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Majority Of Americans Trust Fairtrade Label

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Fairtrade America partnered with the research firms Globescan and Atlantic 57 to explore consumer attitudes and perceptions around product labels. According to Globescan’s findings, 55 percent of Americans trust the Fairtrade label. People aged 25-44 reported even higher levels of trust, approaching 66 percent.

Today’s shoppers are confronted with an overwhelming number of options—the average supermarket carries more than 47,000 different products. Focus group research by Atlantic 57 found that consumers focus on cost, healthfulness and trust in making food decisions. Given the variety of claims on labels, consumers need clear, transparent labeling to guide their choices.

“If there are many options of what to buy, I generally look for believable labeling that reflects sustainable and fair trade, sometimes organic, sometimes more natural, etc. The more info on the package, the easier it is to make my decision,” one focus group participant stated.

Globescan found a “fair trade halo effect,” with 81 percent of consumers saying they would view a brand they already buy more favorably with a Fairtrade label.

Friends and family were also a trusted source for information on products and labels. Globescan’s work showed that 75 percent of consumers familiar with Fairtrade products would recommend them to a friend.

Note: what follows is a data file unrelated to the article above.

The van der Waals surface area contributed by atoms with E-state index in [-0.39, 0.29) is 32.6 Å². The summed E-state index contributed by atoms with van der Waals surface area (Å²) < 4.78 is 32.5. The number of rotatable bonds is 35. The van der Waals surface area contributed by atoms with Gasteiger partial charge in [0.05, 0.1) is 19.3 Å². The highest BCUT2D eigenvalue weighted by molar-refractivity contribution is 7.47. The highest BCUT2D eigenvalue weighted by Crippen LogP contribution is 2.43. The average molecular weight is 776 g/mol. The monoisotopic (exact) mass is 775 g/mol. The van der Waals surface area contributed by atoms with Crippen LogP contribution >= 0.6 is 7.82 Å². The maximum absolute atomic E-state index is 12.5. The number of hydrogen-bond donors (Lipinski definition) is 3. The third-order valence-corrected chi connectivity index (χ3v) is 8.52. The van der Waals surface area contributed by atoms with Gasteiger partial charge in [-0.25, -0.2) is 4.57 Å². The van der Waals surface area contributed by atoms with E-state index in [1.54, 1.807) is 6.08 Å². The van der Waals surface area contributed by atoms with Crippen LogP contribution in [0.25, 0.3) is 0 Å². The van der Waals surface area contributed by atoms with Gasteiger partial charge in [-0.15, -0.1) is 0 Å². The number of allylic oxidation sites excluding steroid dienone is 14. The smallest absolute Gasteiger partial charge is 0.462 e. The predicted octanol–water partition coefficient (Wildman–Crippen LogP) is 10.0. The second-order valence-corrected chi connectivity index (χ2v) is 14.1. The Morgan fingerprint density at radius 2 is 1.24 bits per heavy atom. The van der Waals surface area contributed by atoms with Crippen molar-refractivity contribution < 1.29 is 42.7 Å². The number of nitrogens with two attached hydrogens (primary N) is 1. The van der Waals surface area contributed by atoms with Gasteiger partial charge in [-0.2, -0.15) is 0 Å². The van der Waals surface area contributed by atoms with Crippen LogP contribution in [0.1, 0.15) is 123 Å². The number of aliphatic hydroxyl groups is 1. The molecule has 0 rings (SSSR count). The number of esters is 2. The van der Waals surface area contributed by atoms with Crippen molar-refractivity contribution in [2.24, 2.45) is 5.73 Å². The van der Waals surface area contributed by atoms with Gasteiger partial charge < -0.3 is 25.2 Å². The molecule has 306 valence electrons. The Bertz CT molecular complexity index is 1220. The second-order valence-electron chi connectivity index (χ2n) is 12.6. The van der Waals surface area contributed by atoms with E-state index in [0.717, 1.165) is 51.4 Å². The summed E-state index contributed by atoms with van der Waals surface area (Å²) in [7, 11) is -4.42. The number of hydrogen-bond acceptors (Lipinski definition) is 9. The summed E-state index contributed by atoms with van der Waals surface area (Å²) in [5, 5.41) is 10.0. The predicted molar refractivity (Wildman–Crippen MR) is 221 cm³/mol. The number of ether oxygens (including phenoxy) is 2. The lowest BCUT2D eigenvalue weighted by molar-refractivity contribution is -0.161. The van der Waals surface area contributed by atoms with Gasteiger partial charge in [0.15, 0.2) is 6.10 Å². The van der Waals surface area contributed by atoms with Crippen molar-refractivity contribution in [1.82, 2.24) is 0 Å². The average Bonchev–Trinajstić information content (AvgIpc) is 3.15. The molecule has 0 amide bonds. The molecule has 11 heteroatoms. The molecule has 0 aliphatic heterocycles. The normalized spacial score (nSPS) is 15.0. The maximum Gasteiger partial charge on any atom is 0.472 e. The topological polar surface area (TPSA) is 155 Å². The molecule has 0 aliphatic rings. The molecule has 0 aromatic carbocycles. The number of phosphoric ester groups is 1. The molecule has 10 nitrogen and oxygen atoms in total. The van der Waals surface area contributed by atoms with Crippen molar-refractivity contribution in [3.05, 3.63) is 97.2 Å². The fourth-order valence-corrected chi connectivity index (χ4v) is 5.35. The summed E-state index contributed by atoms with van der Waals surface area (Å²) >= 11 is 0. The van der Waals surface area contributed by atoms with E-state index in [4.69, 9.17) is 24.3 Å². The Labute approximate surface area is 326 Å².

“The Fairtrade label gives consumers an easy way to identify products that protect human rights, confront inequality and ensure farmers and workers receive a fairer price,” said Bryan Lew, COO of Fairtrade America. “With an increased interest in how goods are produced, Fairtrade’s rigorous certification system gives consumers confidence.”

Focus group participants cited personal values for their support of fair trade. With nearly one in three Americans actively supporting environmental or social nonprofit organizations, shopping fair trade can be a way to extend that support.

The Fairtrade label appears on more than 35,000 products sold in more than 140 countries. They include Ben & Jerry’s, Nature’s Path, Navitas Organics, Divine Chocolate, Endangered Species Chocolate, Ethical Bean Coffee, Tony’s Chocolonely, Lily’s Sweets, Kicking Horse, Organic India, La Tourangelle, Glee Gum and Nielsen-Massey.

Keep reading:

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